Sulzer White Paper 5 / 2018

Centrifugal compressor efficiency improvement and its environmental impact

December 19, 2018

Cover Sulzer White Paper
author, petrl ukkonen
Edward Paro, Business Development Manager Aereation, Sulzer Pumps Finland Oy, Kotka, Finland

"To reduce energy consumption is an ongoing goal of Sulzer. In 2018, Sulzer launched the HST™ 30 high-speed turbocompressor, which delivers on the highest efficiency. It offers more flow and pressure at a significantly higher efficiency than its predecessors do. This translates into big savings in the energy consumed by low-pressure air compression, both in wastewater treatment and industrial processes.

It takes solid research and studiesto develop an energy-efficient compressor. The attached study was developed in cooperation with the department of energy of the Lappeenranta University of Technology, Finland, and was the basis for the new development of the HST 30 compressor from Sulzer. Interesting is the focus on static components of the compressor and their influence on energy saving.

HST 30 introduces updated versions of the active magnetic bearings. It also includes a new permanent magnet motor design, built specifically for this duty. Almost unique for this size of a machine is that it is cooled with air only, meaning there is no liquid to mix, fill up, check, or exchange. Better still, there is nothing that can leak, freeze, or boil off. "


Juha Viholainen, Dr. Kaisa Grönman, Ahti Jaatinen-Värri, Aki Grönman, Dr. Mika Luoranen, Department of Energy, Lappeenranta University of Technology, Lappeenranta, Finland.


Petri Ukkonen, Sulzer Pumps Finland Oy, Kotka, Finland.


Published first time in "Energy Conversion and Management", an Elsevier publication
in September 2015


Energy costs typically dominate the life-cycle costs of centrifugal compressors used in various industrial and municipal processes, making the compressor an attractive target for energy efficiency improvements. This study considers the achievable energy savings of using three different diffuser types in a centrifugal compressor supporting a typical end-use process in a waste water treatment plant.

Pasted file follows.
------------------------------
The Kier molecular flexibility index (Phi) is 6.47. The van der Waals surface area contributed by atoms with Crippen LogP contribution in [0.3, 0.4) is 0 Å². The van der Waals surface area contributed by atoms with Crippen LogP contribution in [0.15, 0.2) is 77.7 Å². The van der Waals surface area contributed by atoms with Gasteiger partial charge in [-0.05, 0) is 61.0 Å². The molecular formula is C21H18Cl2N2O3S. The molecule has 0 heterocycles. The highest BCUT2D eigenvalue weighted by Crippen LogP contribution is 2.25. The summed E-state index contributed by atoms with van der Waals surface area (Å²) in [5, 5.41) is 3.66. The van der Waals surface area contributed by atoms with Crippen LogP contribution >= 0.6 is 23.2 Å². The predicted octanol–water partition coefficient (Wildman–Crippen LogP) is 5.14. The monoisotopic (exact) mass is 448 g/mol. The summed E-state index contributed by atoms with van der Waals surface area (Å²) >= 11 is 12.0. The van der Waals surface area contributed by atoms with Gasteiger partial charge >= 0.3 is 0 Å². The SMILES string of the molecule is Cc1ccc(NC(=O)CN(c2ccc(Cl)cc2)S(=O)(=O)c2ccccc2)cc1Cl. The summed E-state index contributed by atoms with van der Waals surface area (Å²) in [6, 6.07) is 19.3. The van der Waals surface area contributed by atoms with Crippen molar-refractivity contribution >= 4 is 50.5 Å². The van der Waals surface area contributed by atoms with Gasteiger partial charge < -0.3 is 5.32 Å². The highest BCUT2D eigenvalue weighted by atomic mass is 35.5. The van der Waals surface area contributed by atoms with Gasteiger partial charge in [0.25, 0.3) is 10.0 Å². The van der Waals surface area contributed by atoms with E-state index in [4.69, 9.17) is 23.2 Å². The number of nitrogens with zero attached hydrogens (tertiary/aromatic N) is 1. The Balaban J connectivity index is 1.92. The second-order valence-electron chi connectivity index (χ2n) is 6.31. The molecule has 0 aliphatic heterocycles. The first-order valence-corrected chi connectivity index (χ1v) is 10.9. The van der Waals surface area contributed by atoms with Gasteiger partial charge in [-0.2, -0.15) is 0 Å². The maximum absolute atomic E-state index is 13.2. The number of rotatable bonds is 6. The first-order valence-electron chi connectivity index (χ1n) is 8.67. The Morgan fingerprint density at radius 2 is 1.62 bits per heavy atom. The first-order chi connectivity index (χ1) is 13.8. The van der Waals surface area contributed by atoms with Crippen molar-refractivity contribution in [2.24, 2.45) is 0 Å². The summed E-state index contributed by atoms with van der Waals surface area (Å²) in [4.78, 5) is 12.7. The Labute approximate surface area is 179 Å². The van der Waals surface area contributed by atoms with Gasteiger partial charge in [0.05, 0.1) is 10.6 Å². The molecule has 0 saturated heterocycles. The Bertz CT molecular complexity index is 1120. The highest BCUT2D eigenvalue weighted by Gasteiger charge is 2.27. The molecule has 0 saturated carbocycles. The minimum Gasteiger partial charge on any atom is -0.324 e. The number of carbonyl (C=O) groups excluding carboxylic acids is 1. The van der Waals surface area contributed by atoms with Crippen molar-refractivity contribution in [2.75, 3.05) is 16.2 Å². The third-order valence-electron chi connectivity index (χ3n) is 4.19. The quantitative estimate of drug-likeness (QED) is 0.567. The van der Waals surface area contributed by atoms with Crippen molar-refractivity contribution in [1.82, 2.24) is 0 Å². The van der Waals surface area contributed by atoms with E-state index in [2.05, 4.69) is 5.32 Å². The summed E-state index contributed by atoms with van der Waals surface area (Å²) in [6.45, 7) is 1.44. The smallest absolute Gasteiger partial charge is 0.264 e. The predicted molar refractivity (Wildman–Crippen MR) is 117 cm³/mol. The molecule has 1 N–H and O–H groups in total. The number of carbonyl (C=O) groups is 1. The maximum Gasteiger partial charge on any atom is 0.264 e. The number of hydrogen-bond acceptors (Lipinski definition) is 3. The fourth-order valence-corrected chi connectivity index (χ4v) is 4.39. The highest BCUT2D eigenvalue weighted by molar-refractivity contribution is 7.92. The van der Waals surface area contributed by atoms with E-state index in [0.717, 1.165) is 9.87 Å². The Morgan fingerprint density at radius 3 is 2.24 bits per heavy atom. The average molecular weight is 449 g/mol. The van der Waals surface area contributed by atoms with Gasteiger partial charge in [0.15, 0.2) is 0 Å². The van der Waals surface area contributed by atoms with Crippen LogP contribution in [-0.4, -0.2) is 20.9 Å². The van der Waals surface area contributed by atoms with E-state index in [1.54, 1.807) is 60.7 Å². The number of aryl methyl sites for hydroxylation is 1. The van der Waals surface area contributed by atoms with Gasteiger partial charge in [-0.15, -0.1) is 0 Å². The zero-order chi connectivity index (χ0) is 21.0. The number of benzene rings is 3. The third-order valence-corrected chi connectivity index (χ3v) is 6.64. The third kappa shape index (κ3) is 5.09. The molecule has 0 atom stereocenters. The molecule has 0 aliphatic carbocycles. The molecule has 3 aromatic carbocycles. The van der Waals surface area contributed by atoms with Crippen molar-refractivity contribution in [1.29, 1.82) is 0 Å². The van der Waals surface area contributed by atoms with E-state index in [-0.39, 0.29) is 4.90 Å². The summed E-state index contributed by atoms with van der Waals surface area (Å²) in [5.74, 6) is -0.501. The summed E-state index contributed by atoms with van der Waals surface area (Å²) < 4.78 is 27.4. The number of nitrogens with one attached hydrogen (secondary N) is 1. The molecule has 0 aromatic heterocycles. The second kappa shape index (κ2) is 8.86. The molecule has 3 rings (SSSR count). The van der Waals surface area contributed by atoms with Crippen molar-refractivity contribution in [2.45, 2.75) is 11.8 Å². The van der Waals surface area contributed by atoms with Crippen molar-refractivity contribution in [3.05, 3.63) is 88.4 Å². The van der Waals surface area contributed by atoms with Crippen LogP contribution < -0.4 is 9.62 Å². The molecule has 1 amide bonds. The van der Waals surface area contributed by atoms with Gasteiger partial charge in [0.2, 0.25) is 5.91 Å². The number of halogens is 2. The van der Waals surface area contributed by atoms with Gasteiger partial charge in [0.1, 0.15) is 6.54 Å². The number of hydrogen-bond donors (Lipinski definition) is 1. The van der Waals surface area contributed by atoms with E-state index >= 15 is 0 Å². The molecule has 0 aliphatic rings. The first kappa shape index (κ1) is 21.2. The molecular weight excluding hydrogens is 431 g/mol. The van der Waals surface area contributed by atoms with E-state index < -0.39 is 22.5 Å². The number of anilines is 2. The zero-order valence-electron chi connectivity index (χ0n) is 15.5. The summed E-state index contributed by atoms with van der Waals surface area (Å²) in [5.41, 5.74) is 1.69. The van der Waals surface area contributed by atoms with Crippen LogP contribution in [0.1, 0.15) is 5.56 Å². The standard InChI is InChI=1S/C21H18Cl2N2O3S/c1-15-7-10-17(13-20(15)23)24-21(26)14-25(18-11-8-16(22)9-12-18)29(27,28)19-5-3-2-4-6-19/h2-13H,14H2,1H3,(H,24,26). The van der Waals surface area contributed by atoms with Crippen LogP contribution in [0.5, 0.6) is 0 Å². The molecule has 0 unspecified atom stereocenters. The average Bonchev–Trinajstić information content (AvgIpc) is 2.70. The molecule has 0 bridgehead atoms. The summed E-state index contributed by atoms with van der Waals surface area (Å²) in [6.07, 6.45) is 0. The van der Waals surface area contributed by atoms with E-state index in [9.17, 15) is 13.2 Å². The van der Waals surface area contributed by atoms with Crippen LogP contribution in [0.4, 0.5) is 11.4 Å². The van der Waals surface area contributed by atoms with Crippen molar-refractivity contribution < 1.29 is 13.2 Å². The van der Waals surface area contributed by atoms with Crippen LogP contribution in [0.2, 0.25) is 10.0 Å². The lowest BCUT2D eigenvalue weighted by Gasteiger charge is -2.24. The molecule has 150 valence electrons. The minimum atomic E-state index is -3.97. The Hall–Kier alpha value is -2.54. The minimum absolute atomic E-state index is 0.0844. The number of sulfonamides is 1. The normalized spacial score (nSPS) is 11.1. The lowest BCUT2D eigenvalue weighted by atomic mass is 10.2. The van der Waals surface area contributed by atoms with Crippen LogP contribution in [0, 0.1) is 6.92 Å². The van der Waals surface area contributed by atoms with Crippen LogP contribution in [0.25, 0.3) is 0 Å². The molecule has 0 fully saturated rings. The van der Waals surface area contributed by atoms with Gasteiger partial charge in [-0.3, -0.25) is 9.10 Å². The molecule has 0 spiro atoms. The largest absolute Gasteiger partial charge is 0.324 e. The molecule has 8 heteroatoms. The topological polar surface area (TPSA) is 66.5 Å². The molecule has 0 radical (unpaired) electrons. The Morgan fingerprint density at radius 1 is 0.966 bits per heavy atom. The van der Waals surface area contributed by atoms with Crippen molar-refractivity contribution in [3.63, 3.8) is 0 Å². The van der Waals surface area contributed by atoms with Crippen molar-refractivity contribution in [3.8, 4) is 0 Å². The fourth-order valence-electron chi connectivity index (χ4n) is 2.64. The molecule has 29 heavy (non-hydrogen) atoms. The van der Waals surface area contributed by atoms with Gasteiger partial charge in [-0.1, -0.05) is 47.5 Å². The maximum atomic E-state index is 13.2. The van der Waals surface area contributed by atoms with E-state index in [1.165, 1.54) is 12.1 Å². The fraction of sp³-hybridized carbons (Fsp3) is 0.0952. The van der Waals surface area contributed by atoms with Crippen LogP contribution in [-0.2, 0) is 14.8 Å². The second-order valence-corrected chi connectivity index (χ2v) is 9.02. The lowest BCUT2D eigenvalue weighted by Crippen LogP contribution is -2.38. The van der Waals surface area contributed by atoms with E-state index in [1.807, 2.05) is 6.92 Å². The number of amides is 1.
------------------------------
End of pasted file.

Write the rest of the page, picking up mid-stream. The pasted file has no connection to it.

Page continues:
The effect of the energy efficiency improvements on the annual energy use and the environmental impacts are demonstrated with energy calculations and life-cycle assessment considering the selected compressor task in the waste water aeration. Besides the achievable energy saving benefits in the wastewater aeration process, the presented study shows the influence of the additional material needed in the diffuser manufacturing on the total greenhouse gas emissions of the compressor life-cycle. According to the calculations and assessment results, the studied diffuser types have a significant effect on the compressor energy use and environmental impacts when the compressor is operated in the aeration task.

The achievable annual energy savings in this case were 2.5–4.9% in comparison with the baseline scenario. Also, the influence of the additional material and energy use for manufacturing the diffuser are insignificant compared with the avoided greenhouse gas reduction potential.


The ongoing growth in global energy use, mainly based on fossil fuels, has increased the concentration of greenhouse gases in the atmosphere  [1]. The continued greenhouse gas (GHG) emissions have shown to result in temperature increase in the Earth’s climate leading to a pressing  necessity to reduce the emissions [23].In addition to the radical transform of the current energy systems to carbon neutral systems, the increase in both production and end-use energy efficiency are among the key options to achieve the required GHG reductions [1, 35, 22].

Electric motors are responsible for the major part of the electrical energy use in industrial countries. In the EU, the share of electric motors is approximately 70% of the total electricity consumption [12]. Correspondingly, electric motor driven compressors are responsible for 18–25% of the industry’s electricity use in the EU, which makes the compressed-air systems an attractive target for energy efficiency improvements [35, 5].